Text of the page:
(233aw) Feasibility Analysis of Flowsheet Models in Continuous Pharmaceutical Manufacturing Processes Considering the Effects of Noise

Authors: 
Wang, Z., Rutgers, The State University of New Jersey
Escotet-Espinoza, M. S., Rutgers, The State University of New Jersey
Singh, R., Rutgers, The State University of New Jersey
Muzzio, F. J., Rutgers, The State University of New Jersey
Ierapetritou, M. G., Rutgers, The State University of New Jersey
Continuous manufacturing has gained increasing attention in the pharmaceutical industry due to its potential in reducing cost and producing consistently qualified products [1]. As it is becoming more time-consuming to discover and develop a new drug, and together with the intensified competition from generic companies, continuous manufacturing stands out as a promising alternative for pharmaceutical companies to improve production efficiency and maximize profits within the productsâ?? patent life [2, 3]. The development of continuous pharmaceutical manufacturing has been facilitated by the improved continuous equipment (e.g. feeding, mixing, tableting, etc. [1]) and advanced process analytical technology (PAT) tools for process understanding and process control [4]. However, in order to systematically generalize the process knowledge and optimize the process design, we need to use the computer-aided process systems engineering (PSE) approach [3].

Recently, extensive modeling work has been done to simulate the dynamic behaviors of unit operations, based on which integrated flowsheet models can be built to predict the process output under a certain set of input values [3, 5]. Such models can not only correlate the materials properties (e.g. flow rate, powder bulk density, mixture concentration, etc.) and operating conditions (e.g. blade speed, turret speed, etc.) to the steady-state process response (mass hold-up, product properties), but also dynamically trace the variation in any input factors and its propagation through the subsequent unit operations. Such information can be useful for risk assessment and sensitivity analysis of the process. Following the requirement from Quality by Design (QbD) [4], it is naturally to consider how to apply the predictability of flowsheet models to the quantification and optimization of the design space of the manufacturing process, which is known as â??feasibility analysis problemsâ? in the PSE community.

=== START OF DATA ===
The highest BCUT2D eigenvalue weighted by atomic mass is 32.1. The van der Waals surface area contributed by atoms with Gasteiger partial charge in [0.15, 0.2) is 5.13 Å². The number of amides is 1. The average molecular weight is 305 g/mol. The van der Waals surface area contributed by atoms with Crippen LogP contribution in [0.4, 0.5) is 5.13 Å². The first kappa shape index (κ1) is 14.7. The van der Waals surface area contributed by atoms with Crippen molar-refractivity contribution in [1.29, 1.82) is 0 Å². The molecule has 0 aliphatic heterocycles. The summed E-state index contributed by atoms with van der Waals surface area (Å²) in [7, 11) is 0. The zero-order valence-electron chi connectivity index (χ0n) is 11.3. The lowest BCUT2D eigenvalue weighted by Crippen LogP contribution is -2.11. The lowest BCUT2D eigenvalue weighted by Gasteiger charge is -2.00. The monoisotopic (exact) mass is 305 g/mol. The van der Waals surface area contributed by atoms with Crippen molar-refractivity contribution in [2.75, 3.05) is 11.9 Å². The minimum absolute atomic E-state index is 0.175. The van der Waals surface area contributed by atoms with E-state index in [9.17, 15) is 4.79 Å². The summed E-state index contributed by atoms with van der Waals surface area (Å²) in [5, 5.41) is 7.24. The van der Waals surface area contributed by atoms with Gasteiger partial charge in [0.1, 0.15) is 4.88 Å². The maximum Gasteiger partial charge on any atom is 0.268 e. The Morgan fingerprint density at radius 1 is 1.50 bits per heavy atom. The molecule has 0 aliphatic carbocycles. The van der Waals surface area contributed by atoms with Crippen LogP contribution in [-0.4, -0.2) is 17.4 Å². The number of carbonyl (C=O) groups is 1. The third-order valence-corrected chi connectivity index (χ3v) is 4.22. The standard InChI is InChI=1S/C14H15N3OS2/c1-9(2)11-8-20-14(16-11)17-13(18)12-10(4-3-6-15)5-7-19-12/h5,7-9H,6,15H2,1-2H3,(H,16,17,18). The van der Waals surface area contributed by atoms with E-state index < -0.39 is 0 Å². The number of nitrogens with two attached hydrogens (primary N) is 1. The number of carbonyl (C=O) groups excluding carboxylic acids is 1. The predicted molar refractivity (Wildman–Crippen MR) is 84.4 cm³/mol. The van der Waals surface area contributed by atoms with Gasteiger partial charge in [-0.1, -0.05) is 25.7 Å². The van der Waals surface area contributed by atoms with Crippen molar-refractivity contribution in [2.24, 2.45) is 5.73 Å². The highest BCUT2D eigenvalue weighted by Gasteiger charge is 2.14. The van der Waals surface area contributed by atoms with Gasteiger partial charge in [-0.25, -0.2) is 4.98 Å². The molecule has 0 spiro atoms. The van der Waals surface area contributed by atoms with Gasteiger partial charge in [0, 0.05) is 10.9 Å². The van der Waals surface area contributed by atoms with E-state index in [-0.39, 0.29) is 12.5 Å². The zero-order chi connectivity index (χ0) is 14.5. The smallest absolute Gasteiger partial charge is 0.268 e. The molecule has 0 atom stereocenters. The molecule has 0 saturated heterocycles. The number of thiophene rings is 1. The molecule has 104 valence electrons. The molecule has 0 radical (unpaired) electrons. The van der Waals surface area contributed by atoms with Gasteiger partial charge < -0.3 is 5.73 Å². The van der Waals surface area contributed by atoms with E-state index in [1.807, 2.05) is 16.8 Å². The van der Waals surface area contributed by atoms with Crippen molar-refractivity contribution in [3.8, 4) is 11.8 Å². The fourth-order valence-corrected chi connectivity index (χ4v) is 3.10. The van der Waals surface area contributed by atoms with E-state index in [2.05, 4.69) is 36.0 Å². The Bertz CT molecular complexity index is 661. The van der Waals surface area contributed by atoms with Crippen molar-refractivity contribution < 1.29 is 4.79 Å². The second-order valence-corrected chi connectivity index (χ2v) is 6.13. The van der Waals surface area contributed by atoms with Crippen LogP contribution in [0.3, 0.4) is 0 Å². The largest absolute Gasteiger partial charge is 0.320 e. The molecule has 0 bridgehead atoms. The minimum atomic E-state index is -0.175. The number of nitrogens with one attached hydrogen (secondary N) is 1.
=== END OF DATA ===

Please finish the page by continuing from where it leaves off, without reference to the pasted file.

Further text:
Feasibility analysis is to identify the feasible region where the process can meet all operating, quality, and product constraints under uncertainty [6, 7]. This is important to help understand how much variation the process can withstand while maintaining operability. However, the feasibility analysis problem can be very difficult to solve because of the complexity of the flowsheet model, which may include hundreds of variables and constraints. Moreover, the computational cost for the simulation can be high, which requires a highly efficient sampling strategy for the analysis. In this presentation, we focus on using surrogate-based approaches (e.g. Kriging, Radial Basis Function, etc.) to efficiently approximate the computational expensive flowsheet model and predict the feasible region under uncertainty. More specifically, we apply this approach not only to deterministic models, but also to models that contain noise in the output prediction. The objective is to provide a framework of feasibility analysis for flowsheet models that contain various sources of uncertainty.


 

References

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